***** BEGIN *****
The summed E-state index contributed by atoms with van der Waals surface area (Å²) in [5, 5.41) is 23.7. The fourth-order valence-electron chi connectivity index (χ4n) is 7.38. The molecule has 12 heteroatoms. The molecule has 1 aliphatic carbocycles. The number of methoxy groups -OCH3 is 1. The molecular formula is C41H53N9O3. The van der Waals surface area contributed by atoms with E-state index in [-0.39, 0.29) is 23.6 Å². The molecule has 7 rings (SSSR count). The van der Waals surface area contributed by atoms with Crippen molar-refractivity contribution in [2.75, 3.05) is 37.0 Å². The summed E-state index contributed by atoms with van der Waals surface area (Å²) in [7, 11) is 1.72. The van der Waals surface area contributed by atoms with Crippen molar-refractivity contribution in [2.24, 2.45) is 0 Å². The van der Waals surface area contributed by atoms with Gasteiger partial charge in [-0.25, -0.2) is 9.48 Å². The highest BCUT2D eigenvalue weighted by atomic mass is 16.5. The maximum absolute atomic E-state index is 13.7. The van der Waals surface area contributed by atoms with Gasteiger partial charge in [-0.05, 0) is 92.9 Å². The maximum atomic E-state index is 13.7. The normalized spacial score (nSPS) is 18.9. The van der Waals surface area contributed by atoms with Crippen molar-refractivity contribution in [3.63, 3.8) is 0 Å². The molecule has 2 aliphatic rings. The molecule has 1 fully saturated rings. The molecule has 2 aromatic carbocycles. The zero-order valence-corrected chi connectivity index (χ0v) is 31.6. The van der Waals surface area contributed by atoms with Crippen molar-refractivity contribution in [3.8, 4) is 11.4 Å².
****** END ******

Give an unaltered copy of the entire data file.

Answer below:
The summed E-state index contributed by atoms with van der Waals surface area (Å²) in [5, 5.41) is 23.7. The fourth-order valence-electron chi connectivity index (χ4n) is 7.38. The molecule has 12 heteroatoms. The molecule has 1 aliphatic carbocycles. The number of methoxy groups -OCH3 is 1. The molecular formula is C41H53N9O3. The van der Waals surface area contributed by atoms with E-state index in [-0.39, 0.29) is 23.6 Å². The molecule has 7 rings (SSSR count). The van der Waals surface area contributed by atoms with Crippen molar-refractivity contribution in [2.75, 3.05) is 37.0 Å². The summed E-state index contributed by atoms with van der Waals surface area (Å²) in [7, 11) is 1.72. The van der Waals surface area contributed by atoms with Crippen molar-refractivity contribution in [2.24, 2.45) is 0 Å². The van der Waals surface area contributed by atoms with Gasteiger partial charge in [-0.25, -0.2) is 9.48 Å². The highest BCUT2D eigenvalue weighted by atomic mass is 16.5. The maximum absolute atomic E-state index is 13.7. The van der Waals surface area contributed by atoms with Gasteiger partial charge in [-0.05, 0) is 92.9 Å². The maximum atomic E-state index is 13.7. The normalized spacial score (nSPS) is 18.9. The van der Waals surface area contributed by atoms with Crippen molar-refractivity contribution in [3.63, 3.8) is 0 Å². The molecule has 2 aliphatic rings. The molecule has 1 fully saturated rings. The molecule has 2 aromatic carbocycles. The zero-order valence-corrected chi connectivity index (χ0v) is 31.6. The van der Waals surface area contributed by atoms with Crippen molar-refractivity contribution in [3.8, 4) is 11.4 Å².